Gracious and welcoming, but only if you’re rich.


The streets of the old city were narrow but it didn’t feel as if the buildings were looming over us or about to fall on us.

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Neither did they feel crowded (in spite of the fact that it was also a holiday here, and so were more crowded than usual with sightseers, shoppers and people out enjoying their holiday.)

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They felt enclosing and comforting – due no doubt to the fact that most of them were in shade! It was really hot! There were a number of squares in old city, all of which were open and airy and bright with grass, trees, bushes and statuary.

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Balconies were everywhere, and so were plants – flowering plants and bushes on the balconies, and growing in pots in the courtyards and squares, and trees growing wherever there was room. There were lovely touches all over the walled city:

P1020143No practical reason for the decoration on the doors, it’s just to make it pretty.

P1020145Note the door in door – the big doors were for horses & carriages, the little ones for people.

Birds abounded – flocks of bright green parrots squawking overhead, pelicans everywhere near the water – they were like gulls here in Victoria – if there was water and people, there were pelicans. They even had statues of them along the waterfront.

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We climbed on the bus for one more stop at an upscale (toursit) modern shopping complex in the “New City” in the Bocagrande which is the main tourist area of the city and then took a leisurely drive back to the ship along the waterfront.

I got the feeling over the course of the day that Cartagena is a city of extremes – there is a lot of wealth there – the construction going on and the prices of property in the old city (out of anybody but millionare’s ranges) says that lots of people do have money, and lots of it, but I could see poverty as well. I didn’t seem to see much in the middle. I’m assuming that the street vendors and the shop keepers in the tourist area of old city are not all that well off – with the street vendors, their wares weren’t handmade and we saw identical merchandise for sale regardless of where we were (I had to smile when one of the vendors selling unframed paintings tried to convince us he’d painted them all. Either he was lying or he could move really quickly, since I’d see the exact same “painting” back at the fort) which says there’s somebody organizing a lot of them, which means probably darn little of the money they earn ends up in their pockets. I got the feeling health and social services aren’t a high priority with the government. We passed two hospitals, one a civilian, the other military. All I can say is if I get sick in Cartagena, I hope they take me to the Naval hospital.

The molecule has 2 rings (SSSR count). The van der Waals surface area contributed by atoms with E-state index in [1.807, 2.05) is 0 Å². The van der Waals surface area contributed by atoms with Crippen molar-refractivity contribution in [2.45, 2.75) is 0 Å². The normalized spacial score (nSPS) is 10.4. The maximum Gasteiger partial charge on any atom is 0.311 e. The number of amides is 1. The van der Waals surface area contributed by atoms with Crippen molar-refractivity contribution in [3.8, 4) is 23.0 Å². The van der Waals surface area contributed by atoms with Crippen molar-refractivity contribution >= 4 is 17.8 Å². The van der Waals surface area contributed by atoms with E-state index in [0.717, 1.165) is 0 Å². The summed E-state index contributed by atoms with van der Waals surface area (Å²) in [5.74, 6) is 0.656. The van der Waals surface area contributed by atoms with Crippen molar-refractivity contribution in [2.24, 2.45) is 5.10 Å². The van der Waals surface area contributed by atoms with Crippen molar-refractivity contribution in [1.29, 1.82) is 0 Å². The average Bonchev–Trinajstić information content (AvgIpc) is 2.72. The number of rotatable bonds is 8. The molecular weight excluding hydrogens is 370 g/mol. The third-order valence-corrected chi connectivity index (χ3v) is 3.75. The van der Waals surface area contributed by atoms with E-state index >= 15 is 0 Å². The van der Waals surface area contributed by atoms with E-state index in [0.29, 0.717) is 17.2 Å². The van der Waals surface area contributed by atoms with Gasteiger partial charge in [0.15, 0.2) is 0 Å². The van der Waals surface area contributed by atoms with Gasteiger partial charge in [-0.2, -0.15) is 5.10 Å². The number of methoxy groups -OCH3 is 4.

But there were lots of parks and sports fields, soccer, of course, and baseball, and lots and lots of wide open grassy areas that were well looked after and were being used. The beaches along the Caribbean were well populated and it looked like people were having lots of fun swimming, sitting, visiting and just enjoying the day. There’s loads of construction going on, and I had the impression of an prosperous, growing city. The neigbourhood immediately adjacent to the container port was gorgeous – full of large, gracious houses built in the early 20th century, with some wonderful 1920s and 30s Spanish architectural features. I half expected to see langourous women in cool cotton flapper dresses lounging on the porches with mint juleps and white suited men standing near them. We passed through another shopping area just inside the container port, with a sort of conservatory/gardens/zoo, and saw our first monkeys. No idea what type, but they looked like they’d love to get into the bus and wreak havoc. One is cute. Several aren’t quite as cute as they are threatening!

Cartagena is still an important port, and there are three open ports and over 40 private ports in the city. There’s lots of industry, a petroleum refinery, and Cartagena’s industry contributes 8% to the GDP, so why the impression of so much poverty? It’s something I don’t understand. Nice to have visited, but not a place I think I’d like to come back to.

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Once we got back on board, it wasn’t long until supper – and a nice surprise was to have roast turkey on the menu, complete with all the trimmings. In honour of our Thanksgiving of course. We, really enjoyed it – but I’m sure the kitchen didn’t. As we were leaving the dining room, we happened to get into the elevator with one of the officers in charge of the kitchen, and he told us that they had only planned for approximately 200 turkey dinners, since that was about the number of Canadians on board. Instead, it was only 6:30 and they’d already had more than ¾ of the rest of the diners order the turkey. There was one more reserved seating, and open seating went on until 8:45. I wonder if they ran out?

Two at sea days coming up with one final wine tasting – a “super premium” tasting that I’m really looking forward to, and then we stop at Holland America Lines own private island – Half Moon Cay.

 

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